Aging may protect blood vessels from oxidative stress

22 Jul

Researchers have found that blood vessels adapt during the aging process to reduce damage

from oxidative stress.

older woman gardening
The researchers believe their study provides evidence that the natural tendency of the body is to adapt to

oxidative stress during healthy aging.

Oxidative stress has been linked to many diseases, including high blood pressure, diabetes, some

cancers, heart disease, Alzheimer’s and other age-related conditions.

Oxidative stress damages cells by attacking DNA, proteins and lipids. It arises from an imbalance

between generation of reactive oxygen species (ROS) and their removal by antioxidants.

In a study published in The Journal of Physiology, researchers at the University of

Missouri School of Medicine in Columbia, describe how tests on mice reveal aging actually appears to

offer significant protection against oxidative stress.

They say their findings suggest healthy aging triggers an adaptive response that

counteracts the effect of oxidative stress on blood vessels.

Senior author Steven Segal, a professor of medical pharmacology and physiology, explains that

while ROS are important for controlling cell function, if levels get too high they lead to oxidative

stress which can lead to problems with cell growth and reproduction.

Oxidative stress led to abnormally high calcium in blood vessels of younger mice

To examine how aging affects blood vessels exposed to oxidative stress, the researchers studied

the endothelium or inner lining of small, resistance arteries in mice. These blood vessels regulate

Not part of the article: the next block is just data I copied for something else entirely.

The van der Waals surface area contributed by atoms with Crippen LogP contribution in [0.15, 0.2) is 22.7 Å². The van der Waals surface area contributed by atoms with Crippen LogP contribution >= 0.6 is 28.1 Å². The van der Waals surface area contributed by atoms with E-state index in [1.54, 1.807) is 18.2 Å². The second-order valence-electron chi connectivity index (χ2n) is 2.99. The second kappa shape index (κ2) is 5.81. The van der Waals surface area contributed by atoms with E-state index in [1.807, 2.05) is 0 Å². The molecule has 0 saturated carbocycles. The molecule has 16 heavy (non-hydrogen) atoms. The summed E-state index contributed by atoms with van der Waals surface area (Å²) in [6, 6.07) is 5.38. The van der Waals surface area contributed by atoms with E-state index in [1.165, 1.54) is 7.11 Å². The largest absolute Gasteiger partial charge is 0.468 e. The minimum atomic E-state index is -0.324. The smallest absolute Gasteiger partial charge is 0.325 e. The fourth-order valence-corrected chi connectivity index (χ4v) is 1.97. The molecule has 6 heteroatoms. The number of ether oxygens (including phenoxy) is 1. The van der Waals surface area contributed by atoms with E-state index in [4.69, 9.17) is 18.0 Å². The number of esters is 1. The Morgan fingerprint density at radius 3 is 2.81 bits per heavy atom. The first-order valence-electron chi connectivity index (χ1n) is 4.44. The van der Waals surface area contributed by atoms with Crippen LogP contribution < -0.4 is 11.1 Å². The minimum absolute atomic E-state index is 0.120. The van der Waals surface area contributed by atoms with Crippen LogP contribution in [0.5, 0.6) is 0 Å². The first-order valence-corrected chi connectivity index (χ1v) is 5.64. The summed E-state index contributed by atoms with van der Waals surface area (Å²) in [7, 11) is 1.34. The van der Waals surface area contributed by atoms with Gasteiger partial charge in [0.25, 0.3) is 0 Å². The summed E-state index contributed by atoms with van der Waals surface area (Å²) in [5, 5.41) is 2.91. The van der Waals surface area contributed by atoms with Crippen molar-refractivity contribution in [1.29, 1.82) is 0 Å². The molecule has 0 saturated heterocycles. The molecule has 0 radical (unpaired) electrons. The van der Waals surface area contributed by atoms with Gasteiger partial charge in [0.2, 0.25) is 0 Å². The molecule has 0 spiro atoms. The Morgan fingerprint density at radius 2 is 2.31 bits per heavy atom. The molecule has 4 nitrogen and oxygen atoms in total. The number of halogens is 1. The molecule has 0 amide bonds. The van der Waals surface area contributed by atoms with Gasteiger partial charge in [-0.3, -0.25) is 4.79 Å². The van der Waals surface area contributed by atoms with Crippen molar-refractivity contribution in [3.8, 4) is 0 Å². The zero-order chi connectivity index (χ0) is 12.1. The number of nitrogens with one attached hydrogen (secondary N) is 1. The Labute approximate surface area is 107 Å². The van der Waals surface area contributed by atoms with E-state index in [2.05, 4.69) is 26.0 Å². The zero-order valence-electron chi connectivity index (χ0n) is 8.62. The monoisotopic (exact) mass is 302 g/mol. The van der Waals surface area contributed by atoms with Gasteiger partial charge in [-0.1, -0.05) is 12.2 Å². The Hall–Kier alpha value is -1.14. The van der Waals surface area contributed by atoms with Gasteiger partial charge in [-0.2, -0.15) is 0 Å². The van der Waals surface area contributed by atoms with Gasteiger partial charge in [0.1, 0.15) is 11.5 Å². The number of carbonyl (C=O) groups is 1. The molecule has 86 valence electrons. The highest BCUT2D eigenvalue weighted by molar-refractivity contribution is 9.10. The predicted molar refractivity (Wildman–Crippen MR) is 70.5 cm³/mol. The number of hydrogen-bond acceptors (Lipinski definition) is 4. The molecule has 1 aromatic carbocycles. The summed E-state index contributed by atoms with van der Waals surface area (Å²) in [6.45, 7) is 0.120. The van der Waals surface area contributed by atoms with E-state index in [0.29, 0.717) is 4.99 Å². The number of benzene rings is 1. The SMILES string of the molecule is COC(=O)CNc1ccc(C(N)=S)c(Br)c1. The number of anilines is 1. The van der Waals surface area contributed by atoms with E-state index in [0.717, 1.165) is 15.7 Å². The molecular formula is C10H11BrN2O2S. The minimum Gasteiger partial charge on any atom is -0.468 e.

the amount of blood that enters tissue and control systemic blood pressure.

The team used male mice aged 4 months and 24 months, equivalent to the early 20s and mid-60s in

human years.

First they studied the endothelium at rest, in the absence of oxidative stress. Then they

simulated oxidative stress by adding hydrogen peroxide.

The results showed that 20 minutes of oxidative stress resulted in abnormally high levels of

calcium in the endothelium cells of the younger mice compared to the older mice.

“This finding is important,” Prof. Segal says, “because when calcium gets too high, cells can be

severely damaged.”

Further tests showed that 60 minutes of oxidative stress led to a seven-fold increase in cell

death in the endothelium of the younger mice compared to the older mice.

The researchers suggest the findings show that with age, the endothelium adapts to protect cells

against abrupt increases in oxidative stress, ensuring that the arteries of older individuals can still


Prof. Segal says they were most surprised when they found the endothelium of the older mice

appeared to be much less perturbed by oxidative stress. He concludes:

“This finding contrasts with the generally held belief that the functional integrity

of the endothelium is compromised as we age.

Although more studies are needed to identify the mechanism by which the endothelium adapts to

advanced age, our study provides evidence that the natural tendency of the body is to adapt to

oxidative stress during healthy aging.”

Earlier this year, Medical News Today learned about a new biodegradable material for making artificial blood vessels that

appears to be more compatible with body tissue than those currently used. The team that is

developing it – from Vienna University of Technology and Vienna Medical University – has

successfully tested it in rats, and believes it will lead to greater use of artificial blood vessels

in human patients.

Written by Catharine Paddock PhD

Copyright: Medical News Today